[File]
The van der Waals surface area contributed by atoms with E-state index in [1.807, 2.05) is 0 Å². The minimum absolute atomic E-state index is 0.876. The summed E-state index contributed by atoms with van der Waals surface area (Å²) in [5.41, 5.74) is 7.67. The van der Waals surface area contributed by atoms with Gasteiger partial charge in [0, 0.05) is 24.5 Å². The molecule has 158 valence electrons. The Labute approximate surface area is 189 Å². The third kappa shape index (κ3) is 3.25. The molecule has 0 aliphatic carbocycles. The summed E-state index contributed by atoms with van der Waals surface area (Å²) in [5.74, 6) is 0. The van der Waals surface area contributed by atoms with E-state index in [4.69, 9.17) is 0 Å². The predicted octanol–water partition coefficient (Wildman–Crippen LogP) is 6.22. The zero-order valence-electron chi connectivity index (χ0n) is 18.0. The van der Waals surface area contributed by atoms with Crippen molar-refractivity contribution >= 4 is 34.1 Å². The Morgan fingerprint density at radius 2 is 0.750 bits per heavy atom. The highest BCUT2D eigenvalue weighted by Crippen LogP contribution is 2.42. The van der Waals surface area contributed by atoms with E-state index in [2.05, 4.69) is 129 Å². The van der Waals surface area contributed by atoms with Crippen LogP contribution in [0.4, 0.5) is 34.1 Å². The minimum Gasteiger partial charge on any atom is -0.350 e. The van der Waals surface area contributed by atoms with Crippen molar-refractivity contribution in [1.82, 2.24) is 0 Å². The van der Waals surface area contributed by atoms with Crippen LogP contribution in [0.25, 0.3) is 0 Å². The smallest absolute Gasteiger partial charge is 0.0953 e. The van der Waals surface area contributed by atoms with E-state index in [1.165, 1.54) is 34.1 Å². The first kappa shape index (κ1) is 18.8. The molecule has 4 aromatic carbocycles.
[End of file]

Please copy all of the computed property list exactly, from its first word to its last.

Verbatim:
The van der Waals surface area contributed by atoms with E-state index in [1.807, 2.05) is 0 Å². The minimum absolute atomic E-state index is 0.876. The summed E-state index contributed by atoms with van der Waals surface area (Å²) in [5.41, 5.74) is 7.67. The van der Waals surface area contributed by atoms with Gasteiger partial charge in [0, 0.05) is 24.5 Å². The molecule has 158 valence electrons. The Labute approximate surface area is 189 Å². The third kappa shape index (κ3) is 3.25. The molecule has 0 aliphatic carbocycles. The summed E-state index contributed by atoms with van der Waals surface area (Å²) in [5.74, 6) is 0. The van der Waals surface area contributed by atoms with E-state index in [4.69, 9.17) is 0 Å². The predicted octanol–water partition coefficient (Wildman–Crippen LogP) is 6.22. The zero-order valence-electron chi connectivity index (χ0n) is 18.0. The van der Waals surface area contributed by atoms with Crippen molar-refractivity contribution >= 4 is 34.1 Å². The Morgan fingerprint density at radius 2 is 0.750 bits per heavy atom. The highest BCUT2D eigenvalue weighted by Crippen LogP contribution is 2.42. The van der Waals surface area contributed by atoms with E-state index in [2.05, 4.69) is 129 Å². The van der Waals surface area contributed by atoms with Crippen LogP contribution in [0.4, 0.5) is 34.1 Å². The minimum Gasteiger partial charge on any atom is -0.350 e. The van der Waals surface area contributed by atoms with Crippen molar-refractivity contribution in [1.82, 2.24) is 0 Å². The van der Waals surface area contributed by atoms with Crippen LogP contribution in [0.25, 0.3) is 0 Å². The smallest absolute Gasteiger partial charge is 0.0953 e. The van der Waals surface area contributed by atoms with E-state index in [1.165, 1.54) is 34.1 Å². The first kappa shape index (κ1) is 18.8. The molecule has 4 aromatic carbocycles.